i usually just tell the tech what DIN setting i want then sign a waiver form. thanks for the chart, though...
12-11-2007, 05:05 PM #13
12-11-2007, 05:07 PM #14
any ideas about how much a shop will charge to test a binding?
I bought some new skis and bindings and had them mounted for my bsl. I am unsure how to set forward pressure and would have no way to torque test them. Will a local shop do that for me? What about at the rental shop at the resort? Too much liability?
12-11-2007, 05:09 PM #15
12-11-2007, 05:26 PM #16
I read the fine print at my local shop a few days ago, which mentioned that if customers brought skis back complaining about pre-releases, they could bump the DIN up one or two more chart rows into "Type III+" category - but typically only on the heels. Fix shin-bangers, but save the tibia?
I'm looking forward to see how well the KneeBinding works. Seems like a great idea.
12-11-2007, 05:32 PM #17
didn't claim to be core.... just pointing out that you can request a DIN if you want. sorry...
Last edited by jahroy; 12-11-2007 at 05:41 PM.
12-11-2007, 09:03 PM #18
The 2 shops I've worked at so far will not set a requested din. And I think will fail it in instances of a 916 where the persons chart din may be lower than capable on the binding. (don't know that for sure.) That being said, I've been to shops that have check boxes for +1, etc over the skier type.
Expect to pay anywhere from 15 to 25 bucks for the adjustment/check.No longer stuck.
12-11-2007, 09:23 PM #19
12-11-2007, 09:24 PM #20
I think this shop/adjustment thing is a total moot point. If you're a good enough skier to know you want a specific DIN outside the charts recommendation I dare say you are a competent enough person spin a screw driver and adjust it yourself....No? So it doesn't really matter what a shop will or won't do.
And yes, I'm curious about the Atomic bindings test too..?Nine out of ten Jeremy's prefer a warm jacket to a warm day
12-11-2007, 09:40 PM #21
We don't see all that many Atomics at our shop but all 6 of the last 6 that have come in have not tested within the release specs. Not even close. A few of em were the toe's and the others were all heel failures. I tested another one on sunday and the heel was supposed to release between 229Nm and 320Nm and NEITHER HEEL tested past 120Nm. Even when I cranked em up all the way they would still pop out at 120Nm!!!!
All the other ones are similar... either the heel or the toe would fail. Currently we have six pairs of Atomics sitting in our shop waiting to receive a return authorization from Atomic who won't return our multiple calls. I never knew that about atomics but after the past couple of weeks of not having a single damn atomic test out correctly I'm never gonna put em on my feet.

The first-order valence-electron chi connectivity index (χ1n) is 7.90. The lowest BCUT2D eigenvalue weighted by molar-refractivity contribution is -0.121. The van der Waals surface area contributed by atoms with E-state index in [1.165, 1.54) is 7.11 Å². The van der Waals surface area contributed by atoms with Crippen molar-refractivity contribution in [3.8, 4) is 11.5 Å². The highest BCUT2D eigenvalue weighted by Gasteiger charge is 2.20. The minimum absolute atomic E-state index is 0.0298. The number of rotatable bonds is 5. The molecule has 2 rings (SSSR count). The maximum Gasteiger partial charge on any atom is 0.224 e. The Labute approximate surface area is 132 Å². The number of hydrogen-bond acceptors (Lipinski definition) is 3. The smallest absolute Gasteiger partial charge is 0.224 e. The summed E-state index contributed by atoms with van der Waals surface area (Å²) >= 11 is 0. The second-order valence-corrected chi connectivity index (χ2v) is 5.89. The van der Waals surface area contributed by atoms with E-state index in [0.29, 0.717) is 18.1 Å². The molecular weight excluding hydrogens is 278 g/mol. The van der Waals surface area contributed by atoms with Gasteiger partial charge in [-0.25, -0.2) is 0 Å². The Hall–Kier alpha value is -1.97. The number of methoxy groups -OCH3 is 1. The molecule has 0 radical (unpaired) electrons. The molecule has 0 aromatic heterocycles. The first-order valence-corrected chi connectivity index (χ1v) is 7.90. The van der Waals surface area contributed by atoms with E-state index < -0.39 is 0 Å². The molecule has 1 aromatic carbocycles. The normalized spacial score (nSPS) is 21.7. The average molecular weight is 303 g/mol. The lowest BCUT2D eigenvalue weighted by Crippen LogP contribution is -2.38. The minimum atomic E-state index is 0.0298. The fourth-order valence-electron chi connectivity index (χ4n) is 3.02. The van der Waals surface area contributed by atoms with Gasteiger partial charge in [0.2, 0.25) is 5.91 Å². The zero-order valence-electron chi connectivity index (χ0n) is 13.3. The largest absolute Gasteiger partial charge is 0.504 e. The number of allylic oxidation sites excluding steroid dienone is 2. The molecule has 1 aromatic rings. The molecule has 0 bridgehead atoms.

Edit: While searching to see if I was the only one to experience this issue I came across an epic thread about it.
Last edited by AsheanMT; 12-11-2007 at 10:07 PM.
12-12-2007, 01:40 AM #22Registered User
- Join Date
- Aug 2005
12-12-2007, 02:00 AM #23
Where did people get the idea that DIN settings have much of anything at all to do with knees?
I accidentally skied with a Geze toe set at 4 the other day for a bunch of runs and never came out. I guess for better or worse I don't put much torque into my bindings. OTOH I come out of heels a lot with my crappy balance.
For me, it makes absolutely no sense to have the same toe and heel settings. Binding settings are a very personal matter.If you're a relatively moral, ethical person, there's no inherent drive to kiss ass and beg for forgiveness and promise to never do it again, which is what mostly goes on in church. -YetiMan
03-16-2011, 05:54 PM #24
If you buy the Marker Comp 20.0, then I believe the point is moot. As it starts where Spinal Tap finishes--11.
03-17-2011, 08:09 AM #25
I always set the DIN on my toe pieces ~3 DIN lower than the heels. Based on my height, weight & BSL the chart has me at 8.5 or 9, which causes me to pre-release the heels in deep snow (I just walk right out of them when I pop out of the bottom of a turn). So I usually keep my toes around 10 and my heels at 13 on my tyrolia's, 10/12 on 12 din sollys and 12/15 on 20 din solly's (toe @ 14 with extra spring removed).
I find that this combo keeps me locked into my bindings, but still allows the toe to release if I get into a nasty twisting fall.Going where the wind don't blow so strange
Maybe on some high cold mountain range